Webinar for Immigration Activists Is Now Available

Immigration 101: An Introductory Webinar for Immigration Advocates in the Jewish Community,”  presented on November 17, 2011 is now available for viewing.

Click here to view and listen to the presentation (start at 0:10:52)

This webinar features the following speakers:

Ira Azulay is the founding partner of Immigration Attorneys, LLP and oversees the business and operations of the firm, including its global expansion strategy.  He is on the Board of Chicagoland Chamber of Commerce, where he also co-chairs the Employment Law Committee and sits on the Public Policy Committee.  He is also on the Board of the Jewish Council on Urban Affairs, a member of the Illinois Coalition for Immigrant and Refugee Rights.  He holds a JD from Boston University School of Law, and a degree in history from the University of Michigan, Ann Arbor.

Wendy Braitman is a twenty-year media veteran, who began her career in San Francisco as an on-air journalist and producer in radio and television. Braitman launched and ran one of North America’s foremost incubators for independent film. She was Associate Producer of the award-winning film THE CELLULOID CLOSET and co-producer of playwright Philip Kan Gotanda’s feature film debut, LIFE TASTES GOOD. She helped create the landmark documentary film festival, SILVERDOCS, in conjunction with the American Film Institute and Discovery Channel and pioneered a web project linking filmmakers with financing executives. Wendy Braitman was awarded a Gerbode Fellowship, in recognition of her work in the nonprofit sector.

Melanie Nezer is Senior Director for U.S. Policy and Advocacy for the Hebrew Immigrant Aid Society (HIAS).  She directs HIAS’ Washington, DC office and coordinates with HIAS’ immigration and refugee services department.  Nezer is actively involved with education and advocacy on immigration, asylum, and refugee protection issues.  She is the current Chair of Refugee Council USA’s Advocacy Committee.  Before joining HIAS, she was the Immigration Policy Director for the organization now known as U.S. Committee for Refugees and Immigrants (USCRI), where in addition to conducting advocacy on immigration and asylum issues, she was co-editor of Refugee Reports and a writer for the annual World Refugee Survey.  She holds a law degree from Boston College Law School and an undergraduate degree from the University of Michigan, Ann Arbor.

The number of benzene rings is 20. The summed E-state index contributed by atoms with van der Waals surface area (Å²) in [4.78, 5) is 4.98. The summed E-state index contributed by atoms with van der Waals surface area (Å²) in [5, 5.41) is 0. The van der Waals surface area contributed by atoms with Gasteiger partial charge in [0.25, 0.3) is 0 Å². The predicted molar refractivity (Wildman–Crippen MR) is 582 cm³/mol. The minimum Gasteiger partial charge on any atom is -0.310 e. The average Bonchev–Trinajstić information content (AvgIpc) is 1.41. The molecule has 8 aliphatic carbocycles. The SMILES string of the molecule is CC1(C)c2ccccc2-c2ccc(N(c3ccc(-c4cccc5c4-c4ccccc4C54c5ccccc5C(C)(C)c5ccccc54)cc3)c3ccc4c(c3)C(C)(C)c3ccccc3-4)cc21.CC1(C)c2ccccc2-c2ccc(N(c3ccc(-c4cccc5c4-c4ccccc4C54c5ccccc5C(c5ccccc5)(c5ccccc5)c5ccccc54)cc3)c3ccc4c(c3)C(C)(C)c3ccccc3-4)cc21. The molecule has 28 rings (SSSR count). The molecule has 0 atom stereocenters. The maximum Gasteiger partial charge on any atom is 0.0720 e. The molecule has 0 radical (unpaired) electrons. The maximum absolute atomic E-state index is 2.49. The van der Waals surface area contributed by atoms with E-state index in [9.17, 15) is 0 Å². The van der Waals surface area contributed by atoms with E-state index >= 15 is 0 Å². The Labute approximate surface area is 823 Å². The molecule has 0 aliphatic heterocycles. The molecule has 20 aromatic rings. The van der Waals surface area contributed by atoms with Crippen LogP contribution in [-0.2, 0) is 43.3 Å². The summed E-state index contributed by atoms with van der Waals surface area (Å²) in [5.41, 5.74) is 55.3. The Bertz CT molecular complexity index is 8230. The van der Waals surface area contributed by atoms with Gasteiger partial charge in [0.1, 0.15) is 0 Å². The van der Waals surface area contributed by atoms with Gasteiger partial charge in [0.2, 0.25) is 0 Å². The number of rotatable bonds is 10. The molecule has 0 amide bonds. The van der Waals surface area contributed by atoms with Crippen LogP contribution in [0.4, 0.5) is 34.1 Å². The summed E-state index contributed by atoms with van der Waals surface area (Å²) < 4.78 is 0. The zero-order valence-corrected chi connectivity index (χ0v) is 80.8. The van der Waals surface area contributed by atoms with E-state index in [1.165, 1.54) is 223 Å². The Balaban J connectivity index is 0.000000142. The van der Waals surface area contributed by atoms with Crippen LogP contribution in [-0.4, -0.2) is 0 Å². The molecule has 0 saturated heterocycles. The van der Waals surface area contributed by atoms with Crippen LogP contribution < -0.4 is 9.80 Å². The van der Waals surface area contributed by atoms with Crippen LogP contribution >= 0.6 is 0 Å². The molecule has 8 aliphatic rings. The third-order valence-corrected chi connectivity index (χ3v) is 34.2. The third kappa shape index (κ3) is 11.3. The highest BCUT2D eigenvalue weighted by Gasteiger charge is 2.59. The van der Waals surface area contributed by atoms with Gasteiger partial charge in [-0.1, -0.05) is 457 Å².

Jane Ramsey is the executive director of the Jewish Council on Urban Affairs, which combats poverty, racism and anti-Semitism in partnership with Chicago’s diverse communities. Guided by prophetic Jewish principles, JCUA pursues social and economic justice for Chicago’s most vulnerable neighborhoods by promoting a vision of empowering communities from within. Ramsey’s leadership since 1979 has enabled the JCUA to become one of Chicago’s most active and important organizations speaking on behalf of human and civil rights issues. She has a master’s degree from the University of Chicago, School of Social Administration and a bachelor’s degree from Washington University in St. Louis.

Vic Rosenthal is a founding organizing committee member and past board president of Jewish Community Action in St. Paul, Minnesota, and he was the executive director of the Minnesota Senior Federation for nine years. He has been a community organizer for more than 30 years — much of that time working on behalf of affordable and accessible healthcare and the concerns of senior citizens. Rosenthal earned his master’s degree in Public Administration at Rutgers University and his undergraduate degree at the State University of New York at Binghamton.

Rabbi David Saperstein  has been at the helm of the Religious Action Center (RAC) of Reform Judaism for over three decades.  During his tenure, he has headed several national religious coalitions, including the Coalition to Protect Religious Liberty.  He serves on the board of numerous national organizations including the NAACP, People for the American Way, National Religious Partnership on the Environment and the World Bank’s “World Faith Development Dialogue.”  In 1999, Rabbi Saperstein was elected as the first Chair of the U.S. Commission of International Religious Freedom, created by a unanimous vote of Congress, and in 2009, he was appointed by President Obama as a member of the first White House Council on Faith-Based and Neighborhood Partnerships.